Her double poling has been a huge focus because she felt that was where she was losing the most time. Even with her technique not being ideal back in the day, she still had the capacity to compensate. But in flatter terrain she could not keep up even it looked like she was almost sprinting.
She just did not have the tools or the speed and we were working a lot on that. We believed that she was strong enough and powerful enough and she could eventually find that timing and tempo where she does not have to be super fast all the time. Now we see that sometimes just putting in just big powerful pushes with the poles has been a huge piece for her to find that breakthrough in her double poling.
FasterSkier: Okay, Katherine, are you noticing all this when you are out skiing? Like in the moment, you are feeling that you are truly more powerful and technically sound?
KSJ: Yeah definitely. Last season, especially when I was classic racing and on the hills, I would have no problem keeping up. Well, not no problem, but I felt like that was not where I was losing time. But then, even when I was in a group, drafting on the flats, I felt like those were times when I could never keep up. And now I feel like I can relax so much more on those sections and that allows me to have a lot more energy for the climb.
If we look at something and a piece looks off, I might say, ‘oh well I’ve watched this video and it looks like maybe I could have my hands a little wider’ and I could try it and then he’ll be like, ‘how did that feel, better or worse?’
Then we can look at the video and see if it, in fact, looks better. It’s all about feedback from each other and that’s what really makes you better because I feel like so many people have told me in the past things like, ‘okay get your hips forward’. For me, that just doesn’t work because I can throw my hips forward and have no connection. It just doesn’t make my body any faster.
One thing I want to mention is that this is has been a two-way street. If, for some reason, you are in a situation with no back and forth communication, you are probably not going to get better. It is a lot about the athlete giving feedback to the coach. If we look at a video and we can both see what is wrong and talk about it, then it is all about figuring out how to fix it. And communicating and the way you express how you want to see changes is really important. And also, Erik has really encouraged me to go and try different things.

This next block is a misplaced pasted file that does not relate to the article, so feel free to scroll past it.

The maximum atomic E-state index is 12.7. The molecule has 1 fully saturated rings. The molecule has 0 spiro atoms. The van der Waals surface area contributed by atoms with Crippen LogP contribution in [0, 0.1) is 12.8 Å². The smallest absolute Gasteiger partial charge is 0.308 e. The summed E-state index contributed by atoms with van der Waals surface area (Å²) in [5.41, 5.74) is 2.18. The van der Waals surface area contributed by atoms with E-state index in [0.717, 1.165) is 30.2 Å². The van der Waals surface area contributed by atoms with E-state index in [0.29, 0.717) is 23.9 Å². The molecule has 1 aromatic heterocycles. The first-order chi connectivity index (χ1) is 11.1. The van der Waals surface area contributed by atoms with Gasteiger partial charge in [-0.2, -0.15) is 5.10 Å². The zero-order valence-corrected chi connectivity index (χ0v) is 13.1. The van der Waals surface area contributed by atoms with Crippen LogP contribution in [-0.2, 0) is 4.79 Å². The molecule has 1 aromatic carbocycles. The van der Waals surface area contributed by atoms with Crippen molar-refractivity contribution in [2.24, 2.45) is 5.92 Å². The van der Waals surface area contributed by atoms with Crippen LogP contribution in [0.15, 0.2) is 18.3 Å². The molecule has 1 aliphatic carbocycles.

EB: We are in this project together. It is not a project where it is me telling her what ideal technique is and she trying to do what I am trying to tell her to do. It is very much a two-way street in communication and Katherine telling me this doesn’t work, I don’t understand that – I think this is extremely key. We have plenty of single pieces in this where Katherine might have been the leading person and I am just confirming or having input. And other things, I give a bit more guidance. This is a two-way street. She has been testing things out and we have been focusing on how does it feel and not what it looks like.
Let’s use the example of someone who needs to flex their ankle more. Well, ok that is what needs to happen, a bigger angle or lower angle in your ankle. But maybe for Katherine that feels like she needs to have a really aggressive knee drive. If your knee goes forward, then the ankle angle will also change. But it doesn’t feel like that for her, maybe it feels like something is driven from the knee for her. You have to approach it the same way she said her physio approached it – if you want to see some changes in her hips or something and I try to correct that with different feedback, in the knee, for example, and nothing happens, then we scratch that. Maybe we can think about her shoulders being in this position, trying different angles, try a different way of communicating. If it doesn’t change with that feedback, it is not the athlete’s fault. You gave the wrong feedback to that athlete.
But let’s be clear, I want to underline that Katherine’s progress is her own doing. I for sure think that my input set up the framework for a beneficial process, but this is mostly all her. She has taken cues, tried everything I have given her, she has come back with feedback on what worked and what did not. Like Devon said in the podcast a few days ago, without the athlete a coach is just a weird person yelling at the ski track and treadmill. So super flattered by all the kind words Devon said, that was the reason this interview came to life. But everyone should know that Katherine is the reason for her own success and I am super lucky to be coaching her.
FasterSkier: Name one athlete who exemplifies a powerful and efficient technique?
KSJ: Linn Svahn
EB: I agree, Linn Svahn.
Jason lives in Bend, Ore., and can often be seen chasing his two boys around town. He’s a self-proclaimed audio geek. That all started back in the early 1990s when he convinced a naive public radio editor he should report a story from Alaska’s, Ruth Gorge. Now, Jason’s common companion is his field-recording gear.